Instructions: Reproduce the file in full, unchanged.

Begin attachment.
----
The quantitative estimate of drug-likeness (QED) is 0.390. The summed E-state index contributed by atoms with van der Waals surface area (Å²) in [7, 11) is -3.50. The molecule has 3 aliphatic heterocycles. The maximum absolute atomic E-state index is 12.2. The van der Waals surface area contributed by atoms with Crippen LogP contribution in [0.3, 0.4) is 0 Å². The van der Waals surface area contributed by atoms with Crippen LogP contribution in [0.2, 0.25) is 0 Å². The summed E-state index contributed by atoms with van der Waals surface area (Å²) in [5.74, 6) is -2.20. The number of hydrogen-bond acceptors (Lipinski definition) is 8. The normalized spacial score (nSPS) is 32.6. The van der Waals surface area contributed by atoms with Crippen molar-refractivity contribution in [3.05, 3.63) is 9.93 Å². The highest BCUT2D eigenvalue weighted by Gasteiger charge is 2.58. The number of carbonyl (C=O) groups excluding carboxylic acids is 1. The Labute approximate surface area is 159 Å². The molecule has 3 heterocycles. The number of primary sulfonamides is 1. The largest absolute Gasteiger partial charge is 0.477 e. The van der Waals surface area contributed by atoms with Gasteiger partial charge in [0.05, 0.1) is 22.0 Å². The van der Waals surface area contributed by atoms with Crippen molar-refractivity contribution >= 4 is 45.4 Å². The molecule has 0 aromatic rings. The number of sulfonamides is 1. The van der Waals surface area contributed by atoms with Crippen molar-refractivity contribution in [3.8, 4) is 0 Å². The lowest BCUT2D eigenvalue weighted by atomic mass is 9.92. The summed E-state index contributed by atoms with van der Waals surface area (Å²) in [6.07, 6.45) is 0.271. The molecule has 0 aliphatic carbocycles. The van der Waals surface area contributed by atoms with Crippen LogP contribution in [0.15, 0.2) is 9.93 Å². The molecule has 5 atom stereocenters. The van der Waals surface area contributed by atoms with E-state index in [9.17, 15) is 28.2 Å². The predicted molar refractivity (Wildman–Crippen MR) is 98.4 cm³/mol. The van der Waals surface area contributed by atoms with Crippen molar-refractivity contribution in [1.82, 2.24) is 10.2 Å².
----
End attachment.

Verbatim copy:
The quantitative estimate of drug-likeness (QED) is 0.390. The summed E-state index contributed by atoms with van der Waals surface area (Å²) in [7, 11) is -3.50. The molecule has 3 aliphatic heterocycles. The maximum absolute atomic E-state index is 12.2. The van der Waals surface area contributed by atoms with Crippen LogP contribution in [0.3, 0.4) is 0 Å². The van der Waals surface area contributed by atoms with Crippen LogP contribution in [0.2, 0.25) is 0 Å². The summed E-state index contributed by atoms with van der Waals surface area (Å²) in [5.74, 6) is -2.20. The number of hydrogen-bond acceptors (Lipinski definition) is 8. The normalized spacial score (nSPS) is 32.6. The van der Waals surface area contributed by atoms with Crippen molar-refractivity contribution in [3.05, 3.63) is 9.93 Å². The highest BCUT2D eigenvalue weighted by Gasteiger charge is 2.58. The number of carbonyl (C=O) groups excluding carboxylic acids is 1. The Labute approximate surface area is 159 Å². The molecule has 3 heterocycles. The number of primary sulfonamides is 1. The largest absolute Gasteiger partial charge is 0.477 e. The van der Waals surface area contributed by atoms with Gasteiger partial charge in [0.05, 0.1) is 22.0 Å². The van der Waals surface area contributed by atoms with Crippen molar-refractivity contribution >= 4 is 45.4 Å². The molecule has 0 aromatic rings. The number of sulfonamides is 1. The van der Waals surface area contributed by atoms with Crippen molar-refractivity contribution in [3.8, 4) is 0 Å². The lowest BCUT2D eigenvalue weighted by atomic mass is 9.92. The summed E-state index contributed by atoms with van der Waals surface area (Å²) in [6.07, 6.45) is 0.271. The molecule has 0 aliphatic carbocycles. The van der Waals surface area contributed by atoms with Crippen LogP contribution in [0.15, 0.2) is 9.93 Å². The molecule has 5 atom stereocenters. The van der Waals surface area contributed by atoms with E-state index in [9.17, 15) is 28.2 Å². The predicted molar refractivity (Wildman–Crippen MR) is 98.4 cm³/mol. The van der Waals surface area contributed by atoms with Crippen molar-refractivity contribution in [1.82, 2.24) is 10.2 Å².